This sermon was originally preached for an online reflection on Holy Saturday at St. Luke’s Lutheran Church of Logan Square.
Relevant lectionary readings here.
It’s Holy Saturday, the morning after it happened.
The disciples are huddled inside, frozen and afraid.
A few of the women have begun preparing burial spices, channeling their mourning into action, a labor of love, a final act of devotion for their dead friend and teacher.
Grief is like that. It freezes some of us, making it hard to get out of bed. It makes some of us feel itchy inside, like we have to do something. Sometimes we feel both. Grief heightens dynamics in families, magnifies personalities and roles.
Holy Saturday is a day about the aftermath of trauma. Jesus’ followers had just witnessed the brutal execution of their leader and with his death, they also buried their hopes for the future. Their dreams of revolution, of freedom.
But this was more than just some symbolic disappointment. This was the person they had lived with and ate with and learned from for years. And this death was ugly. And bloody. It was the sort of visceral memory that, years later, still makes it hard to sleep. Heart pounding, chest tight.
Yesterday was the trauma, when they hung him from a tree. Tonight after sundown, we know, although they didn’t, that resurrection is coming. But Holy Saturday is the dreadful in-between time. A time between the horror and the healing. A heavy, heavy waiting.
We’ve been doing a lot of waiting lately. Waiting to hear if events are cancelled. Waiting for test results. Waiting to make plans. Waiting for news conferences and the latest updated numbers. Waiting to know when we can gather again in person. Waiting to see if that cough is allergies or something worse. Cooped up, sheltered in place, uncertain, often afraid. And waiting, waiting, waiting.
I’m the type of griever that usually wants to be doing something. I channel my anxiety into over-functioning as a way to regain control. Sometimes keeping busy is helpful on some level, even necessary. There has to be someone who steps up to plan funerals or make tough decisions. But eventually those tasks are finished. And I run out of things to do to numb myself. And then I’m just left with my thoughts. And the feelings. It’s almost unbearable.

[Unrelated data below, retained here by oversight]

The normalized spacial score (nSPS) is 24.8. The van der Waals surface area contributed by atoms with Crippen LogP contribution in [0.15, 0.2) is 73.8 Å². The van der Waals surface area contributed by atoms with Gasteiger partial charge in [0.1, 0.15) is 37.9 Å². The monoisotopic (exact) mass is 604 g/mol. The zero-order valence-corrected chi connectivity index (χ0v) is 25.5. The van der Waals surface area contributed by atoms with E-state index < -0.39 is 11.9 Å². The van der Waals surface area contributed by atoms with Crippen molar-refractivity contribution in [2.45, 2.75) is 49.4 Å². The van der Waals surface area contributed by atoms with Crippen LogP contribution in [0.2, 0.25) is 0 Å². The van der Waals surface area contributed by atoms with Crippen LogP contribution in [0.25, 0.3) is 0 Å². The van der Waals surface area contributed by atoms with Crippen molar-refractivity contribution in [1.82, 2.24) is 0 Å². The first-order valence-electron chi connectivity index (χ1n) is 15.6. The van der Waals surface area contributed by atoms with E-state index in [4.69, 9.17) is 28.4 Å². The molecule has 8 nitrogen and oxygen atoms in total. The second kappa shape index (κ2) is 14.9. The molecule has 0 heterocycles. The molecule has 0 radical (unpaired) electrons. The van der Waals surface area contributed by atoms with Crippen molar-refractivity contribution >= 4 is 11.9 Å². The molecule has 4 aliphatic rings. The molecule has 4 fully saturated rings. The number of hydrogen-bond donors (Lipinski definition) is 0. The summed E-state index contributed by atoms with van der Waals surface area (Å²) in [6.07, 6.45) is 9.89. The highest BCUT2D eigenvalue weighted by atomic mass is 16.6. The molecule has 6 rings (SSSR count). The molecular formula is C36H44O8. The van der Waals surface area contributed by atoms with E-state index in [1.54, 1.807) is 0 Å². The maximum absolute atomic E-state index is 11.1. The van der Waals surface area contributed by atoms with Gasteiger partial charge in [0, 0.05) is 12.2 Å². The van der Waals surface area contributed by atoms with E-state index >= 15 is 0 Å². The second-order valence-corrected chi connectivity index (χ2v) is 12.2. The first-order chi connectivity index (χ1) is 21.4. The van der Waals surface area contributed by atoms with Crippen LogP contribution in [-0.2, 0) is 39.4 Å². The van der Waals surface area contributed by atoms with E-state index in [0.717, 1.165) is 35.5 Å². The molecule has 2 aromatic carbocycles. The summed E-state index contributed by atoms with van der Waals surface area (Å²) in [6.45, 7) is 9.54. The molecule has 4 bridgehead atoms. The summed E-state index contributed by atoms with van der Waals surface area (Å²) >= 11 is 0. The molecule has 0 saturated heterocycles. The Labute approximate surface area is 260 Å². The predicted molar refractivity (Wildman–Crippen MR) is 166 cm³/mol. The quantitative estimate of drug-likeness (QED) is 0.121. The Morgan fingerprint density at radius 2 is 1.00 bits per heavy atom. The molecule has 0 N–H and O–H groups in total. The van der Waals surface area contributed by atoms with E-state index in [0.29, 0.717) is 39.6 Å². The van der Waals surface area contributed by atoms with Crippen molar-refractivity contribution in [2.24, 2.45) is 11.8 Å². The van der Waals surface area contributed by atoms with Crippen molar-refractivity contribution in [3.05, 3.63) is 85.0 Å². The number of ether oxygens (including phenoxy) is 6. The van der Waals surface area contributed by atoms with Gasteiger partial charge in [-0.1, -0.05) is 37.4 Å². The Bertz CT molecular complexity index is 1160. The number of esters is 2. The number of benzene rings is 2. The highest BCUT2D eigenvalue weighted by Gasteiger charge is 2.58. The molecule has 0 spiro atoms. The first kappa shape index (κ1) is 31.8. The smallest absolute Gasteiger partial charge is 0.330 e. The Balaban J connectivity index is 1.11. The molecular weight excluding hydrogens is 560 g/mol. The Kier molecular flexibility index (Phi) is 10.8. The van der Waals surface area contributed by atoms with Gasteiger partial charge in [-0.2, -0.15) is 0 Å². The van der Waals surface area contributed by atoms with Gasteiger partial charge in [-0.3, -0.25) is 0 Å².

Sometimes I keep working, keep moving because it feels like if I don’t do it, nothing will happen. But these big things? Life and death? They are fully out of my control. And sometimes I look around at all the suffering and think to myself, “Where is God? Why isn’t God doing anything!”
But God is doing something. God is working, cosmically, in realms we can’t see, in ways we can’t understand. God is not leaving us here in our grief.
In our creeds we say that after Jesus was crucified, died, and was buried, he descended into the dead, into the grave, into Hell. The Lutheran Confessions state, “We believe simply that the entire person, God and human being, descended to Hell after his burial, conquered the devil, destroyed the power of Hell, and took from the devil all his power.”
On Holy Saturday many expressions of the church commemorate something known as the Harrowing of Hell. Harrowing has a few definitions. There’s the adjective, calling something a “harrowing” or disturbing, distressing experience. And then there is the verb, “harrowing” with heavy agricultural connotations, you harrow the soil. And so in this sense, Holy Saturday, the Harrowing of Hell, we can understand Jesus as descending into Hell to upend and disturb it. To crash through the gates and conquer it. To bind up sin and death and the devil himself and to say, “No more.” And in this harrowing? Jesus harvested all of the souls trapped there, pulling them up out of the grave.
You can see this famous icon (below) of the Harrowing of Hell. Jesus is reaching out to lift up Adam and Eve from their graves.
(continue reading below)
Jesus does not leave us alone in Hell. Jesus travels there, himself, to break us free, to pull us out. When it feels like God is dead, when it feels like no one is coming for us, when it feels like we are trapped here in this Hell, God is there, working.
So as we wait for the Easter vigil tonight, as we wait for resurrection, as we wait, wait, wait during this epidemic and we feel helpless and we wonder where God is.
God is in Hell.
And They’re coming to get us out.